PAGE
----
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Neal Adams Remembered – Globe of Books and Movies

Neal Adams, the legendary comic book artist who helped reinvent the art form in the 1960s and 1970s, died Thursday, April 28, 2022 from complications from sepsis. Adams was 80 years old and is survived by his wife Marilyn and their three sons, as well as a daughter from a previous marriage.

Born in New York in 1941, Adams grew up in a military family and traveled from one U.S. Army base to another across the country and into Germany. Interested in a career in illustration, he attended the prestigious School of Industrial Art in Manhattan, where he graduated in 1959. Adams first attempted to find freelance work with DC Comics, which turned him down. He found employment with Archie Comics, which used some panels he had drawn in the January 1960 issue of their superhero comic book Adventures of the Fly, depicting Adams’ first published work. He later wrote and drew comics for the company’s Archie’s Joke Book magazine.

Neal Adams, 2019, photo by Gage Skidmore.

Adams worked as an assistant to artist Howard Nostrand on his newspaper comic strip Bat Masterson for several months, gaining invaluable experience. He was freelancing for an advertising agency in 1962 when he got a job as a cartoon illustrator for the Ben Casey newspaper, a job he held for more than three years. When the Ben Casey run ended, Adams shopped around for his portfolio with various advertising agencies, but could not find any takers.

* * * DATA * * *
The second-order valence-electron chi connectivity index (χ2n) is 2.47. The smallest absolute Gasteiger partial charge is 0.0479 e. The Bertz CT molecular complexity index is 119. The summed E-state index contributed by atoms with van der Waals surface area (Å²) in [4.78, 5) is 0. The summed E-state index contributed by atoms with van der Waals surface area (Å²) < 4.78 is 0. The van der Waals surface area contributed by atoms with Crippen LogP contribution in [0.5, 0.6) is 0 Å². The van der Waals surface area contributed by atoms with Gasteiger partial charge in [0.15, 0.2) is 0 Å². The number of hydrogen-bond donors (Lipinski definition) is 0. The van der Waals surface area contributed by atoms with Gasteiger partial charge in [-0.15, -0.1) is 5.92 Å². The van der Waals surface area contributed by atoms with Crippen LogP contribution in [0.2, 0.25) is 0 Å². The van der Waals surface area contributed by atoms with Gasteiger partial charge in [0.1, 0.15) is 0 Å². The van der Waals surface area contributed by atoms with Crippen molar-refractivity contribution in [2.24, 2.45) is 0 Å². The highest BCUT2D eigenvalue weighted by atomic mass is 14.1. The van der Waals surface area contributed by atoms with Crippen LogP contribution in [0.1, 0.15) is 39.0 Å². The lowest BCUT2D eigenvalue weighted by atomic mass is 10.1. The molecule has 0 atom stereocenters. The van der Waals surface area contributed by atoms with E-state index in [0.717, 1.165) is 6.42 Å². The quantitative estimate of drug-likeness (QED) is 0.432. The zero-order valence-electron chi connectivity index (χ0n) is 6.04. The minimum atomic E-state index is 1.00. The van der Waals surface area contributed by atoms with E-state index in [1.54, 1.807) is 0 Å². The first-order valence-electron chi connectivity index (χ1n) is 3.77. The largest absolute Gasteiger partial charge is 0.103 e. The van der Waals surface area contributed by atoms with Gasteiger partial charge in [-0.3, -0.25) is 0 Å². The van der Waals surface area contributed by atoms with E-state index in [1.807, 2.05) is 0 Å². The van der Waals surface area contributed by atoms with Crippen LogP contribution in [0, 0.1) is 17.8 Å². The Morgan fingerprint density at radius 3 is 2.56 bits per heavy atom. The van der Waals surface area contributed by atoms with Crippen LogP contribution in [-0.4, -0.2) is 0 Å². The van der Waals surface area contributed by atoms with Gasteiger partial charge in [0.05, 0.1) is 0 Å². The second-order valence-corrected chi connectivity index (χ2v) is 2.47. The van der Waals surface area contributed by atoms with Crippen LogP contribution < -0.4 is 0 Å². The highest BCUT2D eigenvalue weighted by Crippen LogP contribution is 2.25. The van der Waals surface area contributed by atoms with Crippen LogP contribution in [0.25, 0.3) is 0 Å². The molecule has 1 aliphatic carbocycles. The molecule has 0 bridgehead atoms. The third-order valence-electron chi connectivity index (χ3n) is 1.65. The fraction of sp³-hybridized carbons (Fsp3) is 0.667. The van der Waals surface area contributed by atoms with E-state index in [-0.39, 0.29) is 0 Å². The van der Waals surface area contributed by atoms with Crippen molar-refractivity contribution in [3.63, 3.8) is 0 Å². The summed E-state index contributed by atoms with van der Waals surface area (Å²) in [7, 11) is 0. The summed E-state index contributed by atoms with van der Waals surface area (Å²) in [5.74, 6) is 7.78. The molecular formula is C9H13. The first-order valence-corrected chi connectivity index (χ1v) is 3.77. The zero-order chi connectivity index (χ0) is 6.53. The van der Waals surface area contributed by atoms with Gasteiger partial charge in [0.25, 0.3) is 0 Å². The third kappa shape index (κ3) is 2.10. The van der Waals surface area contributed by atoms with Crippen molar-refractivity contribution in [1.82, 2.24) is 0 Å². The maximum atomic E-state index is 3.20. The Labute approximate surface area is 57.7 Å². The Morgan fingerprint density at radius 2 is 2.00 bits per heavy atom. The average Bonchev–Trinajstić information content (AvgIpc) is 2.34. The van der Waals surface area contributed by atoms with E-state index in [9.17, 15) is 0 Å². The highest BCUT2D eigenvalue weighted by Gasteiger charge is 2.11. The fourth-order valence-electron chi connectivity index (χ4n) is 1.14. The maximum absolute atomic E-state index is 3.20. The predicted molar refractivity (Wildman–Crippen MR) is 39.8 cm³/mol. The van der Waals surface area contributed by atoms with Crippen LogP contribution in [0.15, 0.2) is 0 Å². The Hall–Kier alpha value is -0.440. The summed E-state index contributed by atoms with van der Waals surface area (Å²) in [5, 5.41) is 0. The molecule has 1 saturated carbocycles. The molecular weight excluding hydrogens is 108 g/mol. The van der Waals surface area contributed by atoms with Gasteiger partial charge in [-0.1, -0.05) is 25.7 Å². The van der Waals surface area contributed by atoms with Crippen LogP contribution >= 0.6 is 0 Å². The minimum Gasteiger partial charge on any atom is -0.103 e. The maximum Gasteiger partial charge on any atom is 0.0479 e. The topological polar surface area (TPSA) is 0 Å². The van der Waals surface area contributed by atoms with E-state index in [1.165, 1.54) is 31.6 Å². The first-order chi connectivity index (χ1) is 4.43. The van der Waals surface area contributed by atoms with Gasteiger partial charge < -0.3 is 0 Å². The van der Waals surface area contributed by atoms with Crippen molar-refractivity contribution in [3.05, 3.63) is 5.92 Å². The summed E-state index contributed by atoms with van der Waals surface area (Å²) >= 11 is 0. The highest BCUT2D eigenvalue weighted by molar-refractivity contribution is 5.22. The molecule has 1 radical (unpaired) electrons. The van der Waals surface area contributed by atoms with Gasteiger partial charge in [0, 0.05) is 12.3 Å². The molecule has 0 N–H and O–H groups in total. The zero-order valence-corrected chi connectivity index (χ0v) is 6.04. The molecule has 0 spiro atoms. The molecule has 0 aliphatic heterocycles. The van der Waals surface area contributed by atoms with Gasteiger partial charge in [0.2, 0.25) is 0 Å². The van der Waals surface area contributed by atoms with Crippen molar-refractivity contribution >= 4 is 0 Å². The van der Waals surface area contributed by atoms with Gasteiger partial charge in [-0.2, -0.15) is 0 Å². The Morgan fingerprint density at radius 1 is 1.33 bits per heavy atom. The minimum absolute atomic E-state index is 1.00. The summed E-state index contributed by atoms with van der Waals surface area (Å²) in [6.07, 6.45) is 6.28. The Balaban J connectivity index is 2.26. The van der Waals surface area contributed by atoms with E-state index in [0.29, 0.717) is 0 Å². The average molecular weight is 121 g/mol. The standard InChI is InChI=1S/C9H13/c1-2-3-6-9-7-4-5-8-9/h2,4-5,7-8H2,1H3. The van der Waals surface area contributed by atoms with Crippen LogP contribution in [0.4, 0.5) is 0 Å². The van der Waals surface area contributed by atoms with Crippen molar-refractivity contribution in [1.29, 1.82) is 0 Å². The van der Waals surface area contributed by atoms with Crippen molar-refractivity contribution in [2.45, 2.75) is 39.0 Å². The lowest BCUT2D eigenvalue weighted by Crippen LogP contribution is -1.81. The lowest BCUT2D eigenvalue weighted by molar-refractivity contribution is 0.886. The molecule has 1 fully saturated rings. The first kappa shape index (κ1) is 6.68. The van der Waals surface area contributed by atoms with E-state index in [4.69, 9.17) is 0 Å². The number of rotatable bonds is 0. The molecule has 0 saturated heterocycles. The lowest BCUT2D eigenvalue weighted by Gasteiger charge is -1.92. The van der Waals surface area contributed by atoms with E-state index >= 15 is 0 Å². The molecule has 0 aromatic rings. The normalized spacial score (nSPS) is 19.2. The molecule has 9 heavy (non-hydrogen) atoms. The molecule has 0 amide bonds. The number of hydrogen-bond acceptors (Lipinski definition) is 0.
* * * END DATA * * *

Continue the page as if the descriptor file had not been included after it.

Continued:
Adams decided to try getting into comics again and found work with Warren Publishing, illustrating stories in the company’s black-and-white horror titles Creepy and Eerie. Seeing an opportunity at DC Comics—one of the “Big Two” publishers along with Marvel in the mid-’60s—he got work drawing and inking stories for the company’s various war comics. However, his attempts to break into the top-grossing superhero books were continually stalled, and Adams made his bones drawing licensed celebrity comedy books like The Adventures of Jerry Lewis and The Adventures of Bob Hope.

One of Adams’ “Batman” covers.

Adams broke into superhero comics in 1967 when DC commissioned him to create covers for titles like Action Comics, The Specter and Superman’s Girl Friend, Lois Lane, which, in turn, led to led to jobs illustrating stories in titles like Detective and The Brave and the Bold and World’s Finest Comics which featured some of DC’s best characters. Adams’ commercial breakthrough came in late 1967 with the supernatural character Deadman, who appeared in the Strange Adventures comic book. Adams would illustrate the title for the next two years and begin writing the book in 1968, quickly becoming a fan favorite.

With the social unrest of the 1960s, popular culture was also turned upside down, and Adams’ realistic art style – informed by dramatic newspaper comics and publicity art – brought a new breath of modernism to what was becoming then an obsolete art form. Along with his Marvel Comics counterpart Jim Steranko, Adams picked up the baton from the previous generation of artists like Jack Kirby, Steve Ditko, and Joe Kubert and took comics to new heights of popularity. Adams continued to work as a freelancer for DC Comics well into the 1970s, while beginning work for Marvel Comics on the then-struggling X-Men comic book title with writer Roy Thomas.

neal adams
Green lantern and green arrow. Cover by Neal Adams.